Ruby

So here we are (yes, I feel like this is an on-going, never-ending conversation) in the umpteenth day of the coronavirus epidemic-turned-pandemic. Now known as COVID-19 because, as it turns out, everything from the common cold to this novel virus is part of the same viral family.

What we are learning seems to change every day. Like this morning I heard that South Korea is concerned about the virus reactivating in people who were cleared of it. The spokesperson reporting this was quite deliberate in not saying “reinfected.”

That, of course, is disturbing for those of us counting on some kind of immunity if we survive the disease in the first place. Or depending on hot weather to zap it, because we now have to admit that it is flourishing in hot countries, too.

We're not having a lot of success assuaging our fears. So while I register and catalog all of this, I regularly revert to the positive. That consists of all of the things I've learned so far.

Like how to use my Amazon firestick. I finally decided that I prefer talking to it as opposed to “typing” what I'm looking for with the search box.

That in turn led to discovering that there's a Junior Olympic Figure Skating competition. And although I love figure skating, it has been years since I got to watch any on full-screen TV.

Another thing that I've learned is that although tea makes great stains, it's not actually a good dye. I learned this by sacrificing two black tea bags in just enough water to cover my cream-colored slippers. Which, in spite of washing, always seemed to look dingy.

After soaking them for about eight hours, I find they now look permanently dingy. And they took three days to dry out, thanks to that wonderful memory foam that seemed to forget what dry felt like.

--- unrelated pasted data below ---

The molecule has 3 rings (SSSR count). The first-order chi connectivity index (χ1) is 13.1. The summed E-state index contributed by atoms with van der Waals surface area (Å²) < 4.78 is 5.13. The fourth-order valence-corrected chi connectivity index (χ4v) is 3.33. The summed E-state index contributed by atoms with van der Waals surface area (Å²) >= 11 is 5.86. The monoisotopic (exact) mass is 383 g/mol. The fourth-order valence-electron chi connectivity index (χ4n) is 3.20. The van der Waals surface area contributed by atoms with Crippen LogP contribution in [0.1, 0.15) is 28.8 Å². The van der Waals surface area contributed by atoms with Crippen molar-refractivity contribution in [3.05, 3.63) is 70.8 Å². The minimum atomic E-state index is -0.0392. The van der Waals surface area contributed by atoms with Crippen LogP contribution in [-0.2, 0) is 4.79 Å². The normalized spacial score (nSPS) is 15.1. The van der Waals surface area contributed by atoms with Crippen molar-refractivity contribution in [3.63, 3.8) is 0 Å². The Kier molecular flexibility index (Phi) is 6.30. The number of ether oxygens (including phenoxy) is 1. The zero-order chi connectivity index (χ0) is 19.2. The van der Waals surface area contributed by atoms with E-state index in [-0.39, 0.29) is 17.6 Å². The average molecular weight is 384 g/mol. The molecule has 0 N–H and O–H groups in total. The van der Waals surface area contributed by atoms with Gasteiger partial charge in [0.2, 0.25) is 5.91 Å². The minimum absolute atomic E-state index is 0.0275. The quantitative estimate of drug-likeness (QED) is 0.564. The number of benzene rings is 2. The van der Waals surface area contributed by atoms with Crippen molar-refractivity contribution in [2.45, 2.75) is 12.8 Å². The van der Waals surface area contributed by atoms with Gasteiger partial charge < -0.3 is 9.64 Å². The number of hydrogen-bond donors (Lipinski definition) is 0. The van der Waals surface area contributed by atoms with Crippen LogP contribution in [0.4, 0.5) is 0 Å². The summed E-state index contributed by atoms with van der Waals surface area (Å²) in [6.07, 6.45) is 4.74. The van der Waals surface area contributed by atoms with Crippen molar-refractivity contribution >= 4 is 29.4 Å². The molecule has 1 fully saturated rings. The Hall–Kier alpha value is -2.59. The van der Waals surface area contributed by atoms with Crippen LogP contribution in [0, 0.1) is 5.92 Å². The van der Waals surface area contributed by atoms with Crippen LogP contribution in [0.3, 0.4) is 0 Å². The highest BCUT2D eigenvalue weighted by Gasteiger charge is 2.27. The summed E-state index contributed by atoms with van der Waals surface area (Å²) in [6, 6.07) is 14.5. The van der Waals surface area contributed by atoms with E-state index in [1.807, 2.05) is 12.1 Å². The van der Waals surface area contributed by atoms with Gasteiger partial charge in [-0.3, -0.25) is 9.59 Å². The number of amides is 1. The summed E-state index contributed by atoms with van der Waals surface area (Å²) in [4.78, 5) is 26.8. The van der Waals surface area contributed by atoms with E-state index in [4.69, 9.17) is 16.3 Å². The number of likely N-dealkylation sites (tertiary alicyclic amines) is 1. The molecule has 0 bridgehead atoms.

Another great discovery occurred this morning when I went to put on my freshly laundered sweats. Last week I actually thought I could put them away for the season, but then this cold snap hit.

Well, I read a long time ago that if you wash your sweats inside out, it preserves that “fluffy” lining. It seems to work.

What didn't work, however, was their condition upon turning them right side out. Absolutely covered in dog hair. Like I'd gotten down on the floor and rolled around with the critters. Or that I mistakenly washed them with the dogs' bedding. You may think that would be a great look, since the shirt says “When all else fails, hug the dog,” but I wasn't convinced.

It took me fifteen minutes to lint-roller all (well, almost all) of the hair off. Even though I wasn't going anywhere except to the mailbox, I do still have some semblance of propriety left.

I just hope that the rest of my sweats don't have the same malady.

Meanwhile, I am enjoying dining from my freezer and pantry shelves. Since there were no hot-cross buns for Easter, I excitedly breakfasted on a loaf of pumpkin-raisin bread that my daughter and I made last fall (yeah, it's been frozen).

Dinner consisted of berry and mandarin orange jello (no lime and pineapple this year) and tuna rice casserole with some extra ingredients thrown in. Had I been serving it we could have called “tuna surprise.” It was, however, surprisingly good.

Dessert consisted of Christmas cookies, also courtesy of the freezer, and the chocolate left over from filling those Easter baskets. What? Of course there was chocolate left over!

Obviously, this year I learned that Easter traditions are not set in stone. Or maybe just that sometimes you can kick the stones aside.

So (I figured that would be a good unifying device), I hope that you are faring as well as I am in this ongoing isolation. And that, like me, you are amazed by all of the new stuff that it is teaching us.

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